Answering a classified for an account executive, Keith Davis dialed the toll-free number listed. An automated voice answered, and described the position, company, work hours and location. Still curious about the job, Davis, 53, answered questions about his education, work experience, and other basic information using buttons on the telephone keypad.
Six minutes later, he learned that he qualified for a personal interview and was prompted to schedule an appointment. “The convenience was really terrific,” says Davis, who has 25 years of sales experience. “Usually you have to put together a resume and wait to hear something. This is immediate and you don’t need a resume until the actual interview. Also, there’s no telephone tag.” Within a day or two, Davis received a phone call from the Cleveland telecommunications firm, and within two weeks was hired. It’s the prescreen interview technique of the ’90s–fast and direct, and only for the prepared.
Industries with high employee turnover, such as retail, manufacturing and service, need to be able to recruit large numbers of employees, and are turning to technology for help. While it’s primarily hourly workers they’re looking for, more middle managers and professionals, like nurses and pharmacists, are now being targeted.
Interviewing methods such as telephone screening include interactive voice response, as in Davis’ case, and computer-assisted candidate screening. During a computer-assisted screening, job seekers speak to a “tele-recruiter.” This person will ask questions pertaining to your job performance. For example, if interviewing for a customer service job, the tele-recruiter might ask how you handled a difficult customer. The tele-recruiter is prompted by a variety of questions, depending on your answers.
Videoconferencing, another form of interviewing, has become very popular with campus recruiters who cannot visit every school. Last year, Susan Luedke, 31, a former production assistant at the El Paso Times, interviewed via videoconferencing with Andersen Consulting while attending the University of Texas at El Paso.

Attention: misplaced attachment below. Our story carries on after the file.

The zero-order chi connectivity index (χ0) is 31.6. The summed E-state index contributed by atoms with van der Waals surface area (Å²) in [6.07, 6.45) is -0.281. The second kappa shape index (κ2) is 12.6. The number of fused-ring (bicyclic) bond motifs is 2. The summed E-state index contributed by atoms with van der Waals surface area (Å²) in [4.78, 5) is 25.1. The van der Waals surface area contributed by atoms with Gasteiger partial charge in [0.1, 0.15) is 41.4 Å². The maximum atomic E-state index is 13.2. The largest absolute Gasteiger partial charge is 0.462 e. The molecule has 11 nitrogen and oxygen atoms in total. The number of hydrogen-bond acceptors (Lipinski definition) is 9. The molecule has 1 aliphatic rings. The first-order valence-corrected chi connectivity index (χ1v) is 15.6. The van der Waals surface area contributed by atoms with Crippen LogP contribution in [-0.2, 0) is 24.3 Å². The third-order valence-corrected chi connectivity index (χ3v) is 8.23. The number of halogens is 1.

“The interview was more relaxing, and you don’t feel as much under fire,” recalls Luedke. Although it’s difficult to sell yourself during the screening process, the interview is objective, convenient and quick. “This format does have some drawbacks, however, such as being more impersonal than a regular interview and somewhat sterile.” Luedke eventually had a face-to-face interview and landed a consulting position in the Hartford office.
If you’re applying for a position in the consulting or technology industry, don’t be surprised if you complete most of the screening process over the Internet. One consulting firm required candidates to complete an application, provide writing samples and answer a series of multiple-choice questions over the Net. Candidates were later contacted by recruiters for one-on-one interviews.
Here are some tips on how to handle three high-tech screening processes:
Telephone screening interviews: Tele-recruiters evaluate you on your answers and on how you sound, says Tom Janz, an industrial psychologist for Personnel Decisions International, a human resources consulting firm in Minneapolis. “You need to sound alert, responsive and positive. Before your interview, get others to listen and comment on the degree of optimism and interest in